Archive for February, 2008

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morningstar grows internationally

Friday 29 February, 2008

I interviewed Morningstar’s CEO Joe Mansueto last year (part 1, part 2, part 3) & now it looks like their focus on their international operations is paying off. James Miller wrote this Overseas growth lifts Morningstar in the Chicago Tribune. I’m always glad to see Chicago area firms do well internationally, especially when I’ve interviewed the CEO, but I’d appreciate more detail. I realize in earnings reports companies only divulge as much as they’re required by the SEC, but I’d really like more information on how they did it. If they weren’t doing well, I could understand why they wouldn’t want to give anything away, but since they’re doing well, I just wish they’d share a bit more.

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U.S.-India SME Summit

Wednesday 27 February, 2008

I attended the U.S.-India SME Summit on 20 Feb. @ the Intercontinental Hotel on Michigan Ave. in Chicago.  It was sponsored by the US-India Business Council, Chicago Council on Global Affairs, Federation of Indian Chambers of Commerce & Industry, National Assn. of Manufacturers, U.S. Commercial Service of U.S. Dept of Commerce, Small Business Exporters Assn., Illinois Dept. of Commerce & Economic Opportunity, Navistar, Wal-Mart, Boeing, Caterpillar, Baker & McKenzie, FedEx.   US Trade Representative & Ambassador Susan Schwab spoke.  Kamal Nath, Minister of Commerce & Industry in India had to cancel & was replaced by his undersecretary. 1 of Chicago’s most prominent Indians, Dr. Dipak Jain, Dean of Kellogg School of Management @ Northwestern University, moderated the panel on SME partnerships.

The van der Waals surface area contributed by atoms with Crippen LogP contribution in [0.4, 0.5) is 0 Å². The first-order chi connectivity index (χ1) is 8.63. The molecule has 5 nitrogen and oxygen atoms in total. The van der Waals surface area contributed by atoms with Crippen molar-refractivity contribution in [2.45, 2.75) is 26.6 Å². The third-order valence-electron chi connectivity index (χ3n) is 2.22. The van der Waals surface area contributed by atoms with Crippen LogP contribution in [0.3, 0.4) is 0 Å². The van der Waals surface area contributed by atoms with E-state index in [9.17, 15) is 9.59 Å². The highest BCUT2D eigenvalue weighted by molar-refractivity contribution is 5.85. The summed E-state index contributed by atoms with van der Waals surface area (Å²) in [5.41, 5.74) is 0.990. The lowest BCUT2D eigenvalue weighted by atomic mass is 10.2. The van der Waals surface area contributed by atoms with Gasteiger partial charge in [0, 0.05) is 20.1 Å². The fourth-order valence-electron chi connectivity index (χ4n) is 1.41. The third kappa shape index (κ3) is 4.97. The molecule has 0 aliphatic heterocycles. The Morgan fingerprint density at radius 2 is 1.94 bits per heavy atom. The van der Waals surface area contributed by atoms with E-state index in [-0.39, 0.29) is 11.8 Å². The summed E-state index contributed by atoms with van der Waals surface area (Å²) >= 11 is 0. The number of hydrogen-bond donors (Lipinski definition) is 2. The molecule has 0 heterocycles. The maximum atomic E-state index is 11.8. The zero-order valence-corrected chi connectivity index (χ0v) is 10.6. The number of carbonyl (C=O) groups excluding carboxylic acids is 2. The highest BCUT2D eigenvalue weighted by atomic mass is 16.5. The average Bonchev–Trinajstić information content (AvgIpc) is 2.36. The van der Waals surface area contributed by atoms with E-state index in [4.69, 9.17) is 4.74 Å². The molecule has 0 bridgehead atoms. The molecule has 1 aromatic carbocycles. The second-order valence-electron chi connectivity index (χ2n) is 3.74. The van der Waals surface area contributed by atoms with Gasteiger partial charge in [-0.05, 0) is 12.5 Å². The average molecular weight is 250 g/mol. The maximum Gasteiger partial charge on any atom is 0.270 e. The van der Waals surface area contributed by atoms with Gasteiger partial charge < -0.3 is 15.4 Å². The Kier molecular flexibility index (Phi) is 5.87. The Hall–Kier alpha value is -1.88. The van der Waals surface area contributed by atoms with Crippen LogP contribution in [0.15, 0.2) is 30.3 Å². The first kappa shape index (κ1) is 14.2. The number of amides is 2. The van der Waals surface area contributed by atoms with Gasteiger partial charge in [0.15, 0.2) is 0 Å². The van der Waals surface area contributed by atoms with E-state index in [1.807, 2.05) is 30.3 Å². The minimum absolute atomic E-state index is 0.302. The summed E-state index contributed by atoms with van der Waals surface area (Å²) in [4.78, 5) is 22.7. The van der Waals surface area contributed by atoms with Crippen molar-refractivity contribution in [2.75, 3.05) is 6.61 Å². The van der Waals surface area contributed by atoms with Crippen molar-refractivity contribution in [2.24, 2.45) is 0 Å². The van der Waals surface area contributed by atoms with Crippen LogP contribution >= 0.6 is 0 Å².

Michael Moskau informed us Illinois exports $614M to India, 50 IL companies have operations in India, 15 Indian companies are located in Illinois & 150,000 Indians reside in Illinois.

Susan Schwab let us know, this conference is not in Delhi or D.C., it’s in Chicago because it’s home to so many SME’s.

Undersecretary Pilay brought us up to date, in that 2 years ago, the U.S. sent 200 SME’s to India.  This is the reciprocal trip.

The room was filled with about 160 people in the morning, but only about 40 remained @ the end of the day.  There seemed to be some concern about the interest of American SME’s in meeting their Indian counterparts.  1 Indian delegate even posed the question to a panel “Where are the American SME’s?”

The Indian SME’s seeking partners here in the U.S. can be found here.  I requested copies of the powerpoint presentations given from the organizers to post here, but haven’t heard back from them.  There’s no way I can cover this day-long event in 1 blog entry, so if you’d like more info, just let me know.

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lufthansa buying into United?

Tuesday 26 February, 2008

I saw this article by Julie Johnsson in the Chicago Tribune German carrier circling UAL deal  This is absolutely no surprise, given the strength of the Euro/weakness of the US$.  We should expect to see more of this direction of acquisition.

What is a surprise is that this M&A dance is so public.  Many times discretion keeps prices in line, but in this case, speculation could be fueling price swings.

What’s curious about all this is that Lufthansa, which is still partially owned by the German government, is calling for the U.S. to relax its restrictions on foreign investment in airlines.  Both governments have maintained that keeping their airlines locally-owned, (at least majority stakes), is important to protect “the national interest.”   I guess the underlying assumption is that when going to war, there may be a need to move lots of people great distances quickly, & that domestic governments want to maintain control over those decisions & their implementations.  That American airlines were targeted on Sept. 11, 2001, says to me there may be big advantages to globally-owned airlines.  There certainly didn’t seem to be any advantage to nationality of airlines in the days following that event.  I think there may be great opportunity in freeing airlines in the capital markets to open up their funding sources.  Alternatively, I will also say Europeans should open up ownership of their airlines as well.  I was in Europe the month after 9/11 & flew Swiss Air, which went into bankruptcy while I was there.  I made if back home fine, but it was a bit harrowing not knowing whether or not I’d be flying with that airline or how I’d get home.  Governments sitting on boards of directors & exerting their bureaucracies on the management of companies in very competitive industries can’t help them compete better.